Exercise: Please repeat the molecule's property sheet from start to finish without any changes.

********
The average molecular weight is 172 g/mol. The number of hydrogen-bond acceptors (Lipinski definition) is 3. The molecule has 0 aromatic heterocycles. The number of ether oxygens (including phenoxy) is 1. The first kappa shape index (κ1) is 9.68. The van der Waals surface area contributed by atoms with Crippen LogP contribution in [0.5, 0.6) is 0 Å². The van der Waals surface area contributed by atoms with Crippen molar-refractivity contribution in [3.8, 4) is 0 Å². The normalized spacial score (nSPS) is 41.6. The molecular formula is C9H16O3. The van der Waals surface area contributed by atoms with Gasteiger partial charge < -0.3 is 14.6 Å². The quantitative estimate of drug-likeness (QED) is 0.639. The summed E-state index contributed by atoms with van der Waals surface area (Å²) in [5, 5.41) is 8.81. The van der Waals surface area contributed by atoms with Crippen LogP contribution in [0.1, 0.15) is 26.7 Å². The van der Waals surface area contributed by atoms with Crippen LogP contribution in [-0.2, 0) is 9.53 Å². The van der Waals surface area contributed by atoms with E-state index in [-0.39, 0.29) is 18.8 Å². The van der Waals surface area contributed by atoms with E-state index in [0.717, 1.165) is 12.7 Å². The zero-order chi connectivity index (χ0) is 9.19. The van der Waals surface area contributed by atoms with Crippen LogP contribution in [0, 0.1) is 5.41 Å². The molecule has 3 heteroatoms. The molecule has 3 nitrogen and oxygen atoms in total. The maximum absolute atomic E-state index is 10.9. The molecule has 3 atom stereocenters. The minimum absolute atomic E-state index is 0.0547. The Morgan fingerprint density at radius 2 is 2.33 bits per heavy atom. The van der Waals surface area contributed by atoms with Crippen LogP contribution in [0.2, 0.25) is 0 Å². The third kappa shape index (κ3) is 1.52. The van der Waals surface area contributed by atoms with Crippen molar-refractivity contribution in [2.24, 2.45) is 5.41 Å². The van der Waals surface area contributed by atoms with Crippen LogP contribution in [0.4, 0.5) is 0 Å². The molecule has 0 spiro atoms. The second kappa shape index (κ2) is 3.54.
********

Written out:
The average molecular weight is 172 g/mol. The number of hydrogen-bond acceptors (Lipinski definition) is 3. The molecule has 0 aromatic heterocycles. The number of ether oxygens (including phenoxy) is 1. The first kappa shape index (κ1) is 9.68. The van der Waals surface area contributed by atoms with Crippen LogP contribution in [0.5, 0.6) is 0 Å². The van der Waals surface area contributed by atoms with Crippen molar-refractivity contribution in [3.8, 4) is 0 Å². The normalized spacial score (nSPS) is 41.6. The molecular formula is C9H16O3. The van der Waals surface area contributed by atoms with Gasteiger partial charge < -0.3 is 14.6 Å². The quantitative estimate of drug-likeness (QED) is 0.639. The summed E-state index contributed by atoms with van der Waals surface area (Å²) in [5, 5.41) is 8.81. The van der Waals surface area contributed by atoms with Crippen LogP contribution in [0.1, 0.15) is 26.7 Å². The van der Waals surface area contributed by atoms with Crippen LogP contribution in [-0.2, 0) is 9.53 Å². The van der Waals surface area contributed by atoms with E-state index in [-0.39, 0.29) is 18.8 Å². The van der Waals surface area contributed by atoms with E-state index in [0.717, 1.165) is 12.7 Å². The zero-order chi connectivity index (χ0) is 9.19. The van der Waals surface area contributed by atoms with Crippen LogP contribution in [0, 0.1) is 5.41 Å². The molecule has 3 heteroatoms. The molecule has 3 nitrogen and oxygen atoms in total. The maximum absolute atomic E-state index is 10.9. The molecule has 3 atom stereocenters. The minimum absolute atomic E-state index is 0.0547. The Morgan fingerprint density at radius 2 is 2.33 bits per heavy atom. The van der Waals surface area contributed by atoms with Crippen LogP contribution in [0.2, 0.25) is 0 Å². The third kappa shape index (κ3) is 1.52. The van der Waals surface area contributed by atoms with Crippen molar-refractivity contribution in [2.24, 2.45) is 5.41 Å². The van der Waals surface area contributed by atoms with Crippen LogP contribution in [0.4, 0.5) is 0 Å². The molecule has 0 spiro atoms. The second kappa shape index (κ2) is 3.54.